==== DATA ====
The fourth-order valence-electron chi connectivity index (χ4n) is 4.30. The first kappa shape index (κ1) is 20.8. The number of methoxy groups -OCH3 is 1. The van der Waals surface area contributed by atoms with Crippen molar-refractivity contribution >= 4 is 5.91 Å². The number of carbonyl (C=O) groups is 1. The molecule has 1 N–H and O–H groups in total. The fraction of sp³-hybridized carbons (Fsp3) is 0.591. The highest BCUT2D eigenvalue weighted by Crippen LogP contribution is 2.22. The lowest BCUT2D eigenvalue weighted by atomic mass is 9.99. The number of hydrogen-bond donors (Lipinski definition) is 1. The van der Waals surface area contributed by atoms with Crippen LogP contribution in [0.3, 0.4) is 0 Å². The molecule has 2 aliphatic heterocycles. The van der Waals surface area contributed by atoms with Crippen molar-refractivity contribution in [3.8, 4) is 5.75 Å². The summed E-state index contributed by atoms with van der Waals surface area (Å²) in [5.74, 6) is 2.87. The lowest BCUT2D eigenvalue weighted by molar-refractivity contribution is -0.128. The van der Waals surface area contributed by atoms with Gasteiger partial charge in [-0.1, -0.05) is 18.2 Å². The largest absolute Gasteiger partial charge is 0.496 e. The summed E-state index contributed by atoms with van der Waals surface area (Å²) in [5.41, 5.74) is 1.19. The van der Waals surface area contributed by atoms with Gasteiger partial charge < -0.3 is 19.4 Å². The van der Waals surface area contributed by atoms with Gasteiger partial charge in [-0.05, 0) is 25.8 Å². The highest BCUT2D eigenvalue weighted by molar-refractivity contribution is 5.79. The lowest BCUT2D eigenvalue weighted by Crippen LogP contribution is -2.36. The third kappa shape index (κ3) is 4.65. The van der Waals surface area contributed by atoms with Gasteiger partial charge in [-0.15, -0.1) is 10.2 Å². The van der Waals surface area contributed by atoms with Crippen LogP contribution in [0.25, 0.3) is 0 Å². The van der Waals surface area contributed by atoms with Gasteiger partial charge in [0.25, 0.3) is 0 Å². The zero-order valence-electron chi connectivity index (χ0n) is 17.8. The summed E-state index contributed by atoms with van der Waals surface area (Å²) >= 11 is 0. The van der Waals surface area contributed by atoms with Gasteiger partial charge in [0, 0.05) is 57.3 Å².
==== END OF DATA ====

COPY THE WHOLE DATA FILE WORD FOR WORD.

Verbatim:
The fourth-order valence-electron chi connectivity index (χ4n) is 4.30. The first kappa shape index (κ1) is 20.8. The number of methoxy groups -OCH3 is 1. The van der Waals surface area contributed by atoms with Crippen molar-refractivity contribution >= 4 is 5.91 Å². The number of carbonyl (C=O) groups is 1. The molecule has 1 N–H and O–H groups in total. The fraction of sp³-hybridized carbons (Fsp3) is 0.591. The highest BCUT2D eigenvalue weighted by Crippen LogP contribution is 2.22. The lowest BCUT2D eigenvalue weighted by atomic mass is 9.99. The number of hydrogen-bond donors (Lipinski definition) is 1. The van der Waals surface area contributed by atoms with Crippen LogP contribution in [0.3, 0.4) is 0 Å². The molecule has 2 aliphatic heterocycles. The van der Waals surface area contributed by atoms with Crippen molar-refractivity contribution in [3.8, 4) is 5.75 Å². The summed E-state index contributed by atoms with van der Waals surface area (Å²) in [5.74, 6) is 2.87. The lowest BCUT2D eigenvalue weighted by molar-refractivity contribution is -0.128. The van der Waals surface area contributed by atoms with Gasteiger partial charge in [-0.1, -0.05) is 18.2 Å². The largest absolute Gasteiger partial charge is 0.496 e. The summed E-state index contributed by atoms with van der Waals surface area (Å²) in [5.41, 5.74) is 1.19. The van der Waals surface area contributed by atoms with Gasteiger partial charge < -0.3 is 19.4 Å². The van der Waals surface area contributed by atoms with Gasteiger partial charge in [-0.05, 0) is 25.8 Å². The highest BCUT2D eigenvalue weighted by molar-refractivity contribution is 5.79. The lowest BCUT2D eigenvalue weighted by Crippen LogP contribution is -2.36. The third kappa shape index (κ3) is 4.65. The van der Waals surface area contributed by atoms with Gasteiger partial charge in [-0.15, -0.1) is 10.2 Å². The van der Waals surface area contributed by atoms with Crippen LogP contribution in [0.25, 0.3) is 0 Å². The van der Waals surface area contributed by atoms with Gasteiger partial charge in [0.25, 0.3) is 0 Å². The zero-order valence-electron chi connectivity index (χ0n) is 17.8. The summed E-state index contributed by atoms with van der Waals surface area (Å²) >= 11 is 0. The van der Waals surface area contributed by atoms with Gasteiger partial charge in [0, 0.05) is 57.3 Å².